Utilitarianism tells us that actions are morally right and good if and to the extent that they add to human happiness or diminish human unhappiness. And—or, perhaps, therefore—it also tells us that the best action a person can perform is that which of all the possible actions open to him is the one which makes the greatest positive difference to human happiness. Moreover, as everyone will also remember, utilitarianism further tries to tell us, perhaps intending it as a corollary of (...) that first, main claim, that the motive for an action has nothing to do with its moral rightness or goodness. But even if, as utilitarians, we accepted the dubious corollary, it would not follow, as many have thought, that utilitarians have no moral interest in motives. For unless, absurdly, a utilitarian believed either that there was never more than a fortuitous connection between on the one hand what we intended to do and on the other what we did and the consequences of what we did, or that, if there were such connections, we could not know of them, he must believe, as a moralist, that the best motive a person can have for performing an action is likely to be the desire to produce the happiest result. Indeed, utilitarians ought to be morally committed, it would seem, to trying to find out as much as they can about the consequences of our actions, e.g. what connections exist, if any, between how we raise children and what sort of adults they grow up to be. (shrink)
Having distinguished essentially fictional characters from inessentially fictional ones and having identified Anna Karenina as an inessentially fictional character, Barrie Paskins solves the problem I posed in ‘How Can We Be Moved by the Fate of Anna Karenina?’ thus: ‘our pity towards the inessentially fictional is, or can without forcing be construed as, pity for those people if any who are in the same bind as the character in the fiction’. Making a similar point in a footnote, ‘our emotions towards (...) fictional characters are directed towards those real people, if any, who are in essentially the same situation’, he continues in the text, ‘This possibility is neglected by Radford and Weston.’. (shrink)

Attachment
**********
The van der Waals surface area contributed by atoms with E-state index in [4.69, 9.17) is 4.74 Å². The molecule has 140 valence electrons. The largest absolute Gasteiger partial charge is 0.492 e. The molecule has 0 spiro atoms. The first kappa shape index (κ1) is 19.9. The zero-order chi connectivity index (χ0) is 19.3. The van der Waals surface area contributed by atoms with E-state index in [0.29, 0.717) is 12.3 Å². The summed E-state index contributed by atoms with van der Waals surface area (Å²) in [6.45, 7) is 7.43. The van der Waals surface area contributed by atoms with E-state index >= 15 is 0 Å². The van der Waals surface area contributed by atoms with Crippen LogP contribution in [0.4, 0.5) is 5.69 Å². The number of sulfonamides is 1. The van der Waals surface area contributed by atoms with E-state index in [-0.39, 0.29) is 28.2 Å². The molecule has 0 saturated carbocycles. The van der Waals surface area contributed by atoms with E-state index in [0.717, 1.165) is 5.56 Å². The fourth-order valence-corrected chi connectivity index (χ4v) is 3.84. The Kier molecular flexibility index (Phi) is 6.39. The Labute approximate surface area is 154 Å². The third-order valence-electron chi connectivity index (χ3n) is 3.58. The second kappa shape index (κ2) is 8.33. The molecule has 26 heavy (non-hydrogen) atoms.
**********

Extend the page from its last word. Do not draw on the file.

In a series of original and entertaining sketches, short stories, plays and his own 'philosophical autobiography' Professor Colin Radford expounds the nature and importance of philosophy for our everyday lives.
Glen Hartz argues, that neuroscience reveals that persons moved or frightened by fictional characters believe that they are real, so such behaviour is not irrational. But these beliefs, if they exist, are not rational and, in any case inconsistent with our conscious rational beliefs that fictional characters are not real. So his argument fails to establish that we are not irrational or incoherent when moved or frightened by such characters. It powerfully reinforces the contrary view.
In Part One of The Examined Life I recalled certain episodes from my childhood and youth in which, as I came to realize later, I had been exercised by a philosophical problem. By so doing I hoped not only to convey to non-professionals what philosophy is—or is like—but to show them that they too were philosophers, i.e., had been exercised by philosophical questions. In Part Two I gave some examples of how such problems may be treated by a professional, in (...) articles. (shrink)